Molecules known as traction-force activated payloads (TrAPs) made from strands of DNA containing different chemical groups might be used to help heal wounds, according to new experiments by researchers at Imperial College London. The new technology may lead to the development of a new generation of materials that interact with damaged tissues to constructively promote the process of repair.
There are many examples of materials that are routinely employed to help heal wounds. These include collagen sponges that treat burns and scaffold-like implants that repair bones. “These materials act as passive bystanders, however, during tissue repair whereas wound healing is a highly dynamic, highly coordinated process involving many different cells over a period of time,” explains Ben Almquist, who led this research study. “TrAPs may provide the opportunity to design materials that ‘talk’ with these different cells in different ways and at different times to stimulate tissue repair processes.”
The damage caused by an injury triggers a series of natural defence and repair mechanisms that make cells migrate through the collagen networks present in a wound. As the cells move, they pull and exert traction forces on the collagen structure and this movement activates healing proteins that then begin their job of repairing tissue.
Recreating this natural process
Almquist and colleagues designed their TrAPs as a way of recreating this natural process. The main component of the TrAPs is a short, single strand of DNA about 30-40 nucleotides long. Unlike in a double helix of DNA, in which two strands of DNA interact with each other in a specific way, the single strand can fold into a 3D shape by interacting with itself.
“When the DNA folds into this 3D structure, it can bind to proteins and inhibit them by fitting into small grooves or pockets on the surface of the protein,” says Almquist. “This is important since it is the 3D folded structure that can bind to proteins. These DNA molecules belong to a class of molecules called aptamers.”
To make their TrAPs, the researchers added a chemical group to one end of the single strand of DNA that they then used to attach the DNA to a material of interest, such as a collagen sponge. Next, they added a short peptide (a small fragment of a protein) to the other end of the strand. “This peptide is a like a ‘handle’ that cells can grab hold of,” explains Almquist.
Cells pull on the TrAPs
When placed in a cell culture, the researchers observed that the cells pull on the TrAPs as they travel through the collagen sponge. The traction forces produced unravel the DNA like a bow that unties to reveal and activate the bound proteins. These proteins then instruct the cells to grow and multiply – just like what happens in the natural biological process of wound healing.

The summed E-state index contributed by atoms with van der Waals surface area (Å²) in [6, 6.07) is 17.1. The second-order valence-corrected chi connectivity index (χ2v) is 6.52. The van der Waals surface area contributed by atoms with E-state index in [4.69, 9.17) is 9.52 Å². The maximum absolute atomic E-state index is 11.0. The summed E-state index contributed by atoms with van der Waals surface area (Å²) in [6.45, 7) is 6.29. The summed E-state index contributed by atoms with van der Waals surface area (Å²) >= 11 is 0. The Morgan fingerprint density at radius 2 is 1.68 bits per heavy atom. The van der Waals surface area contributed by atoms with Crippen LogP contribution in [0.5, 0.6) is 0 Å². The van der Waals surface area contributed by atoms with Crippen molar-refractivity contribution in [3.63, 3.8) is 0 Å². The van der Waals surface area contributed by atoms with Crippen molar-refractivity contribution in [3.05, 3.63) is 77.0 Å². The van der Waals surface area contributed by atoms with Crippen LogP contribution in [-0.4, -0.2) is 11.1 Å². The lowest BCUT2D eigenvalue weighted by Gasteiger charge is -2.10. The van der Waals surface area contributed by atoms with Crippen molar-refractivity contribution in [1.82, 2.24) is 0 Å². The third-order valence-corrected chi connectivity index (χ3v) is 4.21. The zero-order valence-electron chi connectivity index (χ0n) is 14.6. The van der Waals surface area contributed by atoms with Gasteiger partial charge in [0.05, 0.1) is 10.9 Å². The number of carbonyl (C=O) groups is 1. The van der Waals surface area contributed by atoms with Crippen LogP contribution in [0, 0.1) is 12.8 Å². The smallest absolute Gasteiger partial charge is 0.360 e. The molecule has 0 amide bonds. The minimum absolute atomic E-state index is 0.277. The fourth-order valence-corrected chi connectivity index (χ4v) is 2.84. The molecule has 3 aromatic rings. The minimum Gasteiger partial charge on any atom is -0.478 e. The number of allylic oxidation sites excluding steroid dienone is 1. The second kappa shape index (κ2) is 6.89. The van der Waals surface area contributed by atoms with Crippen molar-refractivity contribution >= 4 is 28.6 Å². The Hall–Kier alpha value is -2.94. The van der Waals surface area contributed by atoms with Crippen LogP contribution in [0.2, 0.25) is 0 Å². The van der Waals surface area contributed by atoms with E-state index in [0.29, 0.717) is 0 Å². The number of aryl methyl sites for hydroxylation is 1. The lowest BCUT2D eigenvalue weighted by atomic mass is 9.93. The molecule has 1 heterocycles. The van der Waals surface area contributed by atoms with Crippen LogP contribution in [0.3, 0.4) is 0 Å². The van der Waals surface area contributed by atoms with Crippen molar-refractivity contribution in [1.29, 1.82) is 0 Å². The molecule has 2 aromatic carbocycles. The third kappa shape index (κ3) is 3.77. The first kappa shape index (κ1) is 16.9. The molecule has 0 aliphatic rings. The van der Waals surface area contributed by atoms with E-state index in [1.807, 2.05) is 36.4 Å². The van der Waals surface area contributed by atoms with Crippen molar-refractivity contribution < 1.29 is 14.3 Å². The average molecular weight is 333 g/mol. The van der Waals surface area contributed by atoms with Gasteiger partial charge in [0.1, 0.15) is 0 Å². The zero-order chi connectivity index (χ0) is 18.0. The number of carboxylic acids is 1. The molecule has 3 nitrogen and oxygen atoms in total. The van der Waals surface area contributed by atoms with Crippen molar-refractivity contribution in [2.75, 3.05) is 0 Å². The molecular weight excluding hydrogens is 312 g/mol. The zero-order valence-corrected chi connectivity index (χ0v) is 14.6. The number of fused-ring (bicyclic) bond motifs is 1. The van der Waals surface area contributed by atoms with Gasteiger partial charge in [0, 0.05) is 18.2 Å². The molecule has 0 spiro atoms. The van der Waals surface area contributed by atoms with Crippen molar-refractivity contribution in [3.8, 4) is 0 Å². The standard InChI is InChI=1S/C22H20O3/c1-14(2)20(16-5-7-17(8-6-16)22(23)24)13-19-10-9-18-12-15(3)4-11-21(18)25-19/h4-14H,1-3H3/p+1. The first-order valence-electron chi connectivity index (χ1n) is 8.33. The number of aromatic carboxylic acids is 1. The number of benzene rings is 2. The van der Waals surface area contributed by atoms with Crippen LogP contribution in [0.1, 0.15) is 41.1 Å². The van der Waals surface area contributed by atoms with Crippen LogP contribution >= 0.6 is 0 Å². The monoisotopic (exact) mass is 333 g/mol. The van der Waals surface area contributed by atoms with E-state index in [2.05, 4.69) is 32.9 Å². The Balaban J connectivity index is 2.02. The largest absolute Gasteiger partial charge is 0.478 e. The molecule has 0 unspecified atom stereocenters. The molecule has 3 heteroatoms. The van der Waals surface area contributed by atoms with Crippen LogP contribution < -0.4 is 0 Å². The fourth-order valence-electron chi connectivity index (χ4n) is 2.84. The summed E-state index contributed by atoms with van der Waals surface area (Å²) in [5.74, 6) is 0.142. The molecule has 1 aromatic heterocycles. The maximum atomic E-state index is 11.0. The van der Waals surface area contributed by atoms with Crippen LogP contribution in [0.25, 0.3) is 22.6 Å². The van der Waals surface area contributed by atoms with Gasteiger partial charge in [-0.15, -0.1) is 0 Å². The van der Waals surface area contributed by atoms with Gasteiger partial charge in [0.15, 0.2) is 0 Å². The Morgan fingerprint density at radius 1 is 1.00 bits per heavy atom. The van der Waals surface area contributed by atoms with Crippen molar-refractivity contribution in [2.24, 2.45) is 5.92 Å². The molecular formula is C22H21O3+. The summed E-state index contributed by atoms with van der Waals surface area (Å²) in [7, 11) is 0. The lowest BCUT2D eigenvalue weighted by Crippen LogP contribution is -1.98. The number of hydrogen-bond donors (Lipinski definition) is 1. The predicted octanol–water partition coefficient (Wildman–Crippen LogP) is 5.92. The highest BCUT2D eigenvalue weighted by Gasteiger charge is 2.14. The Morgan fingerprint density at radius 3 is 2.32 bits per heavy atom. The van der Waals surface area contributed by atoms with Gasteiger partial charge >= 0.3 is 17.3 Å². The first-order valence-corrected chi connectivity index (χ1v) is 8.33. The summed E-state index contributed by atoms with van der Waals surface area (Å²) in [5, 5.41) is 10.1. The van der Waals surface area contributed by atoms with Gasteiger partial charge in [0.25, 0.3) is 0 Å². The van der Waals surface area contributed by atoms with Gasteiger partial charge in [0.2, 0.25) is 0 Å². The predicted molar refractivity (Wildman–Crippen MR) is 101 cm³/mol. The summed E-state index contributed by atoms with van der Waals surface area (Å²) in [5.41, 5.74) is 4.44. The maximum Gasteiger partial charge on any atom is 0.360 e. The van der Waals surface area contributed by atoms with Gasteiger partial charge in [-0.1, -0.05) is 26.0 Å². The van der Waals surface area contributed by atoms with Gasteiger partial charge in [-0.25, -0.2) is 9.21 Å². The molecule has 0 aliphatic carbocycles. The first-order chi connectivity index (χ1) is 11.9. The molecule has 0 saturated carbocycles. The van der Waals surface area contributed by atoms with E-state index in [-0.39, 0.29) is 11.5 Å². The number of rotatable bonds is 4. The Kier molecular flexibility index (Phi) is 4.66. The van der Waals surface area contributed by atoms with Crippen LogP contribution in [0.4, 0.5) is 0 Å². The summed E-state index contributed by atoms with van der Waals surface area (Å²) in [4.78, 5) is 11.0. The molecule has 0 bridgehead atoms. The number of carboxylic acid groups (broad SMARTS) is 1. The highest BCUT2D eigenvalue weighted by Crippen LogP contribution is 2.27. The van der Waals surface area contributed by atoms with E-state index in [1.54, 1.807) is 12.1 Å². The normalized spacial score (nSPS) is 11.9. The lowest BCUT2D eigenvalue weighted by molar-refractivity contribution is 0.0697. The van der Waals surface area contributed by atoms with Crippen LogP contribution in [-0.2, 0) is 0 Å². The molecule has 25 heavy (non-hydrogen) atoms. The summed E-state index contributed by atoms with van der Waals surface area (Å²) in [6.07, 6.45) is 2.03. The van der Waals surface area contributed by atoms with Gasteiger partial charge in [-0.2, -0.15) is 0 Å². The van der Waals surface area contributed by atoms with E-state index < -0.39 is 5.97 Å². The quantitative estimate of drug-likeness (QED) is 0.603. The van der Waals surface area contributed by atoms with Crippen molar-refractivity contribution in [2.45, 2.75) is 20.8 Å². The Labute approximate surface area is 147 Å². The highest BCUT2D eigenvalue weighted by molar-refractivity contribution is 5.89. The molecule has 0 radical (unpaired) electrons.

And that is not all: by changing the cellular “handle”, the researchers show that they can change which type of cell grabs hold of and pulls. This means that the TrAPs can be tailored to release specific healing proteins depending on which cells are present.
“We are currently exploiting the ability of these TrAPs to heal critical-size bone defects, for example,” says Almquist. “These are defects in bones that are too large to heal on their own.”
Reducing undesirable side effects
At the moment, therapeutic proteins are used to promote bone healing, but because of inefficient delivery, this technique requires many thousands of times more protein than the body naturally uses. This can lead to unintended consequences like bone growing in soft tissue where it shouldn’t. “We expect that our TrAPs will dramatically reduce the amount of protein needed to be effective, reducing these undesirable side effects, while also decreasing overall treatment costs since far less protein is needed.”
Other potential therapy areas include reducing scar tissue after heart attacks and repairing damaged nerves, as well as developing treatments for wounds that won’t heal using conventional techniques. One example is diabetic foot ulcers, says Almquist, which are the leading cause of non-traumatic lower leg amputations.
TrAPs are fully synthetic and relatively simple to make, which means that they could be scaled up to industrial quantities, he adds. They are also cheaper to make than structures made by protein engineering techniques.
Transfer to the clinic
“The fact that we use aptamers to make TrAPs is also a point in their favour,” he tells Physics World. “A handful of these molecules have already been clinically approved (or are undergoing clinical trials). This means that the technology we have developed will be easier to transfer to the clinic.”
The researchers, who report their work in Advanced Materials doi.org/10.1002/adma.201806380, received a “blue skies” research grant from The Engineering and Physical Sciences Research Council (EPSRC) last year to test how well their platform can heal large bone defects. “This is a key step in bringing the technology to the clinic, and it has the potential to revolutionize how we use therapeutic proteins for wound healing,” says Almquist.
“Since there has never been a method before that exploits cells pulling on materials to release therapeutics, there is much that we don’t know about how to optimally design these TrAPs for maximal impact and efficacy. We are thus now busy working on better understanding the mechanisms behind this effect.”